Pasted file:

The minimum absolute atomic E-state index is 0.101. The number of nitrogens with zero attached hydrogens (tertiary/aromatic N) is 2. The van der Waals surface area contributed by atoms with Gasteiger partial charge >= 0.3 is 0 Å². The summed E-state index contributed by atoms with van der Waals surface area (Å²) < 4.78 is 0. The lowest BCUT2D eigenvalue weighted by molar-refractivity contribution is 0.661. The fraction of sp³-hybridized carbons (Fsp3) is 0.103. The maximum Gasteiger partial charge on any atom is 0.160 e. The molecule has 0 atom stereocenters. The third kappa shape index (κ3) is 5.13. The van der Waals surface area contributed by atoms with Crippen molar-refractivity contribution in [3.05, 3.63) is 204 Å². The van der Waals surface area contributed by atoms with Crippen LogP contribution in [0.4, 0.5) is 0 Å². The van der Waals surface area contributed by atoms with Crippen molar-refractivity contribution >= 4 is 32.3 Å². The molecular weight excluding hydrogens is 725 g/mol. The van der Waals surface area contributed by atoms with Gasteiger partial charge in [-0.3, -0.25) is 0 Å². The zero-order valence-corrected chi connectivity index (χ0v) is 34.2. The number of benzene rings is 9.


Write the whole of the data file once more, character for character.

The minimum absolute atomic E-state index is 0.101. The number of nitrogens with zero attached hydrogens (tertiary/aromatic N) is 2. The van der Waals surface area contributed by atoms with Gasteiger partial charge >= 0.3 is 0 Å². The summed E-state index contributed by atoms with van der Waals surface area (Å²) < 4.78 is 0. The lowest BCUT2D eigenvalue weighted by molar-refractivity contribution is 0.661. The fraction of sp³-hybridized carbons (Fsp3) is 0.103. The maximum Gasteiger partial charge on any atom is 0.160 e. The molecule has 0 atom stereocenters. The third kappa shape index (κ3) is 5.13. The van der Waals surface area contributed by atoms with Crippen molar-refractivity contribution in [3.05, 3.63) is 204 Å². The van der Waals surface area contributed by atoms with Crippen LogP contribution in [0.4, 0.5) is 0 Å². The van der Waals surface area contributed by atoms with Crippen molar-refractivity contribution >= 4 is 32.3 Å². The molecular weight excluding hydrogens is 725 g/mol. The van der Waals surface area contributed by atoms with Gasteiger partial charge in [-0.3, -0.25) is 0 Å². The zero-order valence-corrected chi connectivity index (χ0v) is 34.2. The number of benzene rings is 9.